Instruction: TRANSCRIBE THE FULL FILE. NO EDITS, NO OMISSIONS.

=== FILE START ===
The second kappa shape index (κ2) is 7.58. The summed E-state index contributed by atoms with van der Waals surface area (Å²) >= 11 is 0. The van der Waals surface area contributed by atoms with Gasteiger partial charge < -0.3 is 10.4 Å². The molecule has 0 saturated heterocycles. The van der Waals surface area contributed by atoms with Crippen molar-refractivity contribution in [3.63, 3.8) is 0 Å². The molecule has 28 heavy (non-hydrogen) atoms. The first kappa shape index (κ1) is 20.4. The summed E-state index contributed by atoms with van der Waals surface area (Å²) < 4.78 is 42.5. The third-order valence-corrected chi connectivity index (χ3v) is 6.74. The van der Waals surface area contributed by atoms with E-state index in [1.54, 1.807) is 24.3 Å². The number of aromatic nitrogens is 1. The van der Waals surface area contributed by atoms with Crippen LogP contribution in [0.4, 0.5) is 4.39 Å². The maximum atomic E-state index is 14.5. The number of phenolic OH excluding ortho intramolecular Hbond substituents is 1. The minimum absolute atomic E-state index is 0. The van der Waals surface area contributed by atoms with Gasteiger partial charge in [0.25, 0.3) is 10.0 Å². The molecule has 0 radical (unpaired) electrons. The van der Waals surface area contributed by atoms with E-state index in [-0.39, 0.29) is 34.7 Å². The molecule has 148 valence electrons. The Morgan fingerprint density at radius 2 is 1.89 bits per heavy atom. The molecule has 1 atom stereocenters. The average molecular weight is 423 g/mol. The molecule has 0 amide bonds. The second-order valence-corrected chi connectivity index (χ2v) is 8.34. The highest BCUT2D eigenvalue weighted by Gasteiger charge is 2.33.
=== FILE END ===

The second kappa shape index (κ2) is 7.58. The summed E-state index contributed by atoms with van der Waals surface area (Å²) >= 11 is 0. The van der Waals surface area contributed by atoms with Gasteiger partial charge < -0.3 is 10.4 Å². The molecule has 0 saturated heterocycles. The van der Waals surface area contributed by atoms with Crippen molar-refractivity contribution in [3.63, 3.8) is 0 Å². The molecule has 28 heavy (non-hydrogen) atoms. The first kappa shape index (κ1) is 20.4. The summed E-state index contributed by atoms with van der Waals surface area (Å²) < 4.78 is 42.5. The third-order valence-corrected chi connectivity index (χ3v) is 6.74. The van der Waals surface area contributed by atoms with E-state index in [1.54, 1.807) is 24.3 Å². The number of aromatic nitrogens is 1. The van der Waals surface area contributed by atoms with Crippen LogP contribution in [0.4, 0.5) is 4.39 Å². The maximum atomic E-state index is 14.5. The number of phenolic OH excluding ortho intramolecular Hbond substituents is 1. The minimum absolute atomic E-state index is 0. The van der Waals surface area contributed by atoms with Gasteiger partial charge in [0.25, 0.3) is 10.0 Å². The molecule has 0 radical (unpaired) electrons. The van der Waals surface area contributed by atoms with E-state index in [-0.39, 0.29) is 34.7 Å². The molecule has 148 valence electrons. The Morgan fingerprint density at radius 2 is 1.89 bits per heavy atom. The molecule has 1 atom stereocenters. The average molecular weight is 423 g/mol. The molecule has 0 amide bonds. The second-order valence-corrected chi connectivity index (χ2v) is 8.34. The highest BCUT2D eigenvalue weighted by Gasteiger charge is 2.33.